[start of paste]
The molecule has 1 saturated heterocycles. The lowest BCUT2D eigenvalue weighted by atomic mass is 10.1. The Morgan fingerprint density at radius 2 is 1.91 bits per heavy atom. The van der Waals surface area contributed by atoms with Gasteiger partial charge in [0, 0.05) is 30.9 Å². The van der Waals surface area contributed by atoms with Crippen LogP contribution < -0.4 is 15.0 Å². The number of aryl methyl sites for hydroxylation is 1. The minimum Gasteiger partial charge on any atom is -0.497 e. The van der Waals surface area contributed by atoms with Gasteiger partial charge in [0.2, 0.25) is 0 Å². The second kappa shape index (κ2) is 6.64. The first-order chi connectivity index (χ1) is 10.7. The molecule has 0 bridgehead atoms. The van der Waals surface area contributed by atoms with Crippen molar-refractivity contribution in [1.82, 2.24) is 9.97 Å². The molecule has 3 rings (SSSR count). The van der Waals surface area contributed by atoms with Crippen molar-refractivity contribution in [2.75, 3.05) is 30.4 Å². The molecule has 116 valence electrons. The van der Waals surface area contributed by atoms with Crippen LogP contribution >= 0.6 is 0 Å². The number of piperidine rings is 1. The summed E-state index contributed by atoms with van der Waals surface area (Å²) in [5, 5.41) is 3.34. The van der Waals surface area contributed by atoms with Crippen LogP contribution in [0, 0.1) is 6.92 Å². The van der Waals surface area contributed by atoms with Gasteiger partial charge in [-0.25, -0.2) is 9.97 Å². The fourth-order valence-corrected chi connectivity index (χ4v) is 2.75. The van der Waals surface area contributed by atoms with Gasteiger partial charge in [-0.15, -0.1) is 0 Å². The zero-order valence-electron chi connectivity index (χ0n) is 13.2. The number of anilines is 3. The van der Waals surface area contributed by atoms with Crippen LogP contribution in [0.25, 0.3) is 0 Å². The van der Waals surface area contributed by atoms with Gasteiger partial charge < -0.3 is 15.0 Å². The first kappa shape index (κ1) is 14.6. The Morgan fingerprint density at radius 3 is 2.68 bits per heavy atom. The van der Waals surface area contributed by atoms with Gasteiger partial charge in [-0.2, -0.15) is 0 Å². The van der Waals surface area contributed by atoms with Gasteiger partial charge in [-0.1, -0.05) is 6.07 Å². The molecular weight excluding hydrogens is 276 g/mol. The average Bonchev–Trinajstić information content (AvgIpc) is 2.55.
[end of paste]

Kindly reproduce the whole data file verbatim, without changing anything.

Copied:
The molecule has 1 saturated heterocycles. The lowest BCUT2D eigenvalue weighted by atomic mass is 10.1. The Morgan fingerprint density at radius 2 is 1.91 bits per heavy atom. The van der Waals surface area contributed by atoms with Gasteiger partial charge in [0, 0.05) is 30.9 Å². The van der Waals surface area contributed by atoms with Crippen LogP contribution < -0.4 is 15.0 Å². The number of aryl methyl sites for hydroxylation is 1. The minimum Gasteiger partial charge on any atom is -0.497 e. The van der Waals surface area contributed by atoms with Gasteiger partial charge in [0.2, 0.25) is 0 Å². The second kappa shape index (κ2) is 6.64. The first-order chi connectivity index (χ1) is 10.7. The molecule has 0 bridgehead atoms. The van der Waals surface area contributed by atoms with Crippen molar-refractivity contribution in [1.82, 2.24) is 9.97 Å². The molecule has 3 rings (SSSR count). The van der Waals surface area contributed by atoms with Crippen molar-refractivity contribution in [2.75, 3.05) is 30.4 Å². The molecule has 116 valence electrons. The van der Waals surface area contributed by atoms with Crippen LogP contribution >= 0.6 is 0 Å². The number of piperidine rings is 1. The summed E-state index contributed by atoms with van der Waals surface area (Å²) in [5, 5.41) is 3.34. The van der Waals surface area contributed by atoms with Crippen LogP contribution in [0, 0.1) is 6.92 Å². The van der Waals surface area contributed by atoms with Gasteiger partial charge in [-0.25, -0.2) is 9.97 Å². The fourth-order valence-corrected chi connectivity index (χ4v) is 2.75. The van der Waals surface area contributed by atoms with Gasteiger partial charge in [-0.15, -0.1) is 0 Å². The zero-order valence-electron chi connectivity index (χ0n) is 13.2. The number of anilines is 3. The van der Waals surface area contributed by atoms with Crippen LogP contribution in [0.25, 0.3) is 0 Å². The van der Waals surface area contributed by atoms with Gasteiger partial charge < -0.3 is 15.0 Å². The first kappa shape index (κ1) is 14.6. The Morgan fingerprint density at radius 3 is 2.68 bits per heavy atom. The van der Waals surface area contributed by atoms with Gasteiger partial charge in [-0.2, -0.15) is 0 Å². The van der Waals surface area contributed by atoms with Gasteiger partial charge in [-0.1, -0.05) is 6.07 Å². The molecular weight excluding hydrogens is 276 g/mol. The average Bonchev–Trinajstić information content (AvgIpc) is 2.55.